How You Can Prevent And Treat Gout

Posted on: 26 March 2015

If you have ever experienced a sudden, painful swelling in your toes, feet or ankles, then you may have gout. This debilitating condition is common in the United States, afflicting over 8 million Americans from all walks of life. Though incurable once it onsets, gout and its painful attacks can be prevented and treated in many instances. Below is more information on how to prevent and treat gout, including new research findings and strategies:

What is gout?

Gout is an abnormal accumulation of uric acid crystals in body tissues. These crystals are akin to tiny shards of glass, and they make microscopic, but still painful, cuts within the affected tissues. These cuts create significant swelling and discomfort for sufferers. Lower extremities are often hit first, especially big toes, though any area of the body can be afflicted. The severe pain caused by gout attacks is not the only problem caused by the condition; long-term damage done by uric acid crystallization can lead to arthritis.

The key to keeping gout from becoming a crippling condition is to lower levels of blood-borne uric acid while managing accompanying pain. Below are some strategies that can help gout sufferers:

Reduce consumption of purine-rich meats

Uric acid is a byproduct of purine metabolization within the human body; purines are part of a diverse chemical family that includes some of the base chemicals found in DNA, caffeine, and other common biological compounds. Some meats are particularly rich in purines: animal organ meats, certain salty fishes and other seafood contain high quantities. The consumption of purine-rich animal products can overload the bloodstream with uric acid wastes which are later deposited into body tissues.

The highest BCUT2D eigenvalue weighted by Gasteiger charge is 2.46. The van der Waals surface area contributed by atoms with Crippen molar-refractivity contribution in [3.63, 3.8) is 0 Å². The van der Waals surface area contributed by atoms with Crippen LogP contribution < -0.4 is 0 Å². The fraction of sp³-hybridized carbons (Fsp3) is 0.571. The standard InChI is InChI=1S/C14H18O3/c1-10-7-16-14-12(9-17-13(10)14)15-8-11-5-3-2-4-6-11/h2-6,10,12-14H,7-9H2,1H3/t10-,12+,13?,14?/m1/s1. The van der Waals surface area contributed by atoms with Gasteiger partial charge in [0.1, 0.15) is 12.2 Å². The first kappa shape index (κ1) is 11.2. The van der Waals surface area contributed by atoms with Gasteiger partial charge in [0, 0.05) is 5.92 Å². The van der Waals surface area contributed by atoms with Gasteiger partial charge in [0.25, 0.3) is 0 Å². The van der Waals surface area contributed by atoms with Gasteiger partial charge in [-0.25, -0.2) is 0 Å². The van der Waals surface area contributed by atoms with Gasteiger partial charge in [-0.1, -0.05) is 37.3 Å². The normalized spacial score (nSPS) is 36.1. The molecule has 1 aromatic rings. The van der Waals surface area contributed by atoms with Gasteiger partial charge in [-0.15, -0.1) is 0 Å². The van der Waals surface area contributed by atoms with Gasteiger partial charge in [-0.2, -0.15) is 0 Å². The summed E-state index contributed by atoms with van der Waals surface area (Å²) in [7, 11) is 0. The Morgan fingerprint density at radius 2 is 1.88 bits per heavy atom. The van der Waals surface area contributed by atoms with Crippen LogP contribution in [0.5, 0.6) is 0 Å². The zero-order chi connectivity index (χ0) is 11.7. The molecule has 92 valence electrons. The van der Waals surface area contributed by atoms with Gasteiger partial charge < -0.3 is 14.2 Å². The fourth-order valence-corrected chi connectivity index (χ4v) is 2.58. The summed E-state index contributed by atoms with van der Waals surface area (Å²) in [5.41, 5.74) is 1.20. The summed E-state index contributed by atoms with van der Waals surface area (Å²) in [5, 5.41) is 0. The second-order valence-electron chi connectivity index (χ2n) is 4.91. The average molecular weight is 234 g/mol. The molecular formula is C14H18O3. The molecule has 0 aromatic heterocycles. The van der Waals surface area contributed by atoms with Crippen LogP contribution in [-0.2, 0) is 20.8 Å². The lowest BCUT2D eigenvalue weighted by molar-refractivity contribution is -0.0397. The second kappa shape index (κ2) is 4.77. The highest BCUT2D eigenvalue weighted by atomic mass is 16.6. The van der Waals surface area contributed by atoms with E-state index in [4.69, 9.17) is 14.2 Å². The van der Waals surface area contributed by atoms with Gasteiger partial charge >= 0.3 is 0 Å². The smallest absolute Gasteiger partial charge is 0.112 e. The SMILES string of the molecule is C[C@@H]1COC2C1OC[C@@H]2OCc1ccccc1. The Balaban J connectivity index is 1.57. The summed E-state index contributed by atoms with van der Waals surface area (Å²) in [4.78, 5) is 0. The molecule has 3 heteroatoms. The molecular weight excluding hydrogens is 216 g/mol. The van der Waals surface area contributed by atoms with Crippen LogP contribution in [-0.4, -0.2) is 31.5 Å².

Many plants also contain purines. However, contrary to what was once believed, the best research shows that purines in plants don't contribute to gout, especially if eaten in moderation. Therefore, it is best to keep consuming purine-rich plants such as beans, peas, and other healthy vegetables and legumes.

Lose weight

Losing weight can carry a number of health benefits, and reducing the risk of gout attack is one of them. In fact, the risk of developing gout is more than double in men who are overweight. Just be careful to lose weight in a healthy manner; a rapid removal of excess water through diuretics is believed to contribute to gout, so don't use diet pills and avoid other crash-course dieting routines that dehydrate your body.

Minimize the use of caffeine and alcohol

Since caffeine is a purine, its breakdown inside the body increases uric acid levels. Alcoholic beverages also contain purines such as the yeast found in grain alcohol and beer. Slow down the consumption of these substances and drink an increased amount of water to dilute uric acid within the blood and kidneys.

Take non-steroidal anti-inflammatory drugs (NSAIDs)

Though NSAIDs don't lower uric acid levels, NSAIDs such as ibuprofen, naproxen and other drugs in this class are effective in managing pain caused by gout. These drugs are generally safe when taken within approved dosage ranges, but it is always best to consult with a physician when starting a regimen of pain-killing medications of any type.

Start a regimen of uric acid eliminators

A well-established gout medication, allopurinol works to lower the levels of uric acid within the bloodstream. While it doesn't seem to help alleviate acute symptoms of gout, it does help prevent gout from becoming a recurrent problem. However, caution should be used when taking allopurinol since it can increase the likelihood of harmful skin conditions, including some that are potentially life-threatening.

Drink products containing tart cherry extracts

A promising therapy for treating acute gout attacks is the consumption of tart cherry extracts. Research indicates that the concentrated chemicals found in tart cherries can quickly lower uric acid levels and also provide anti-inflammatory benefits that lessen pain.

For more help on managing and treating your gout, contact an ankle doctor today.


could your feet be causing your problems?

Before my last pregnancy I never had any problems with my feet. Since the last pregnancy, however, I have not been able to wear the type of shoes that I loved and I could not go out for long walks like I used to. After my primary doctor told me that he could not explain the discomfort, I decided to visit a podiatrist to get some help. It was not until my first appointment that I realized how many problems feet can cause. My website is filled with examples of foot problems and what pains you may be experiencing due to problems with your feet.